Disasters hit the poorest the hardest. They often live in areas that are prone to recurring hazards, such as floods or droughts. They are also the ones who are bound to loose their homes, jobs and farmland when fleeing from acts of war. Often they do not have anything or anyone to fall back on.

Disasters destroy investments of years and obstruct further development. Therefore, the most effective response to humanitarian crisis demands linking relief, rehabilitation and development.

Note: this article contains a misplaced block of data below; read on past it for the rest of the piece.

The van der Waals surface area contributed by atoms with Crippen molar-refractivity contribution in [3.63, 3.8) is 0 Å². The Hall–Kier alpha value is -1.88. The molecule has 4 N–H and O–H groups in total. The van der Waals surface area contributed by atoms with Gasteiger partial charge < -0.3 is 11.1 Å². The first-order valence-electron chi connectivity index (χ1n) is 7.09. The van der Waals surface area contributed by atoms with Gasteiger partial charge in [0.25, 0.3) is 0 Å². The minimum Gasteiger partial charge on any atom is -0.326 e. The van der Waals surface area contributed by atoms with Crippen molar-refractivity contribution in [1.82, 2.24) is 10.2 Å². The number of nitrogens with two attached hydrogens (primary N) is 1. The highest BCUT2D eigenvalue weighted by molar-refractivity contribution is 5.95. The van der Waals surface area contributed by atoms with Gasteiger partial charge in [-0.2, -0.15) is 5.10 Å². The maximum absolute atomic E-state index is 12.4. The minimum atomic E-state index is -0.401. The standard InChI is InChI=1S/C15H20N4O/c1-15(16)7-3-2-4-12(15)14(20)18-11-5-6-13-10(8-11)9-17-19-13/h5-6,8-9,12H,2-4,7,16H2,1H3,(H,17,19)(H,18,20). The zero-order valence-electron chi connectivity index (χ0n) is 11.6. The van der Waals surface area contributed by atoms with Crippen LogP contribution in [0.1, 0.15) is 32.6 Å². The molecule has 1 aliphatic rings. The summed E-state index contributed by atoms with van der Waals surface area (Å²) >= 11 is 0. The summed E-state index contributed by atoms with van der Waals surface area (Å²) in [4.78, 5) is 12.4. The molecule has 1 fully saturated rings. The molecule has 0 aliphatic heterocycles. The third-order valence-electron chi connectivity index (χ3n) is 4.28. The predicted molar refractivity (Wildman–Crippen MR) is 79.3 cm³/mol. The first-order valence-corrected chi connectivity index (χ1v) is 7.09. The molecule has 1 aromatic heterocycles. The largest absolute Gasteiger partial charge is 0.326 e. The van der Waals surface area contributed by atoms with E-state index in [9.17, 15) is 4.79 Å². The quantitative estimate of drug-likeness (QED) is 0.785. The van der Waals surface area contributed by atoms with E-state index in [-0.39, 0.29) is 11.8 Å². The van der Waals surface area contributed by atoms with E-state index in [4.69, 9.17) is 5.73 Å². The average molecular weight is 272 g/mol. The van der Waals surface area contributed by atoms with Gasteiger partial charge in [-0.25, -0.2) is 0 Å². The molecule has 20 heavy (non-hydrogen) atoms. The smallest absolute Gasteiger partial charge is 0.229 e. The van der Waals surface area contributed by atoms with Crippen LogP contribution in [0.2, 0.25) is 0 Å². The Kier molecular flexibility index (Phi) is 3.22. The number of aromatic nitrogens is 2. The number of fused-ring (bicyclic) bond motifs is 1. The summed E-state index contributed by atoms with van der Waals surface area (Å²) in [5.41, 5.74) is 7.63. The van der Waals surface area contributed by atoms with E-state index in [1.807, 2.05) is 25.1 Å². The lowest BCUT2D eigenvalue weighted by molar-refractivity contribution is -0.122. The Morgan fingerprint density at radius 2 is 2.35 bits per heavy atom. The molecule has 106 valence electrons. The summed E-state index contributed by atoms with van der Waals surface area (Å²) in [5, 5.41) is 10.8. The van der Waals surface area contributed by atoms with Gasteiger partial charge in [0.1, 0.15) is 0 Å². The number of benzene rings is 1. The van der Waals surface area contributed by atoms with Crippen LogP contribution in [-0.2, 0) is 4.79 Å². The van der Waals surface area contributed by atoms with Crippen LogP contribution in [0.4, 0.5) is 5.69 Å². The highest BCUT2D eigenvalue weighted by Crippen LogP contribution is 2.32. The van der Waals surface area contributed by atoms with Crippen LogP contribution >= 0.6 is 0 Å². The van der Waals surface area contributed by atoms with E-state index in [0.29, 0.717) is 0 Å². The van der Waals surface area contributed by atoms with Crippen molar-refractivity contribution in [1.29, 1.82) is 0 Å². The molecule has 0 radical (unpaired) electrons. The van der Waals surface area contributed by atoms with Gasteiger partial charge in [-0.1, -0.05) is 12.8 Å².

Bir Dunya believes that humanitarian interventions should, as soon as possible, include efforts to help affected people rebuild homes and livelihoods, and develop the capacity of local communities to recover if a new disaster would occur. With this approach, which we have coined ‘resilient recovery’, we enable the most vulnerable people in hazard-prone areas to build resilience and self reliance.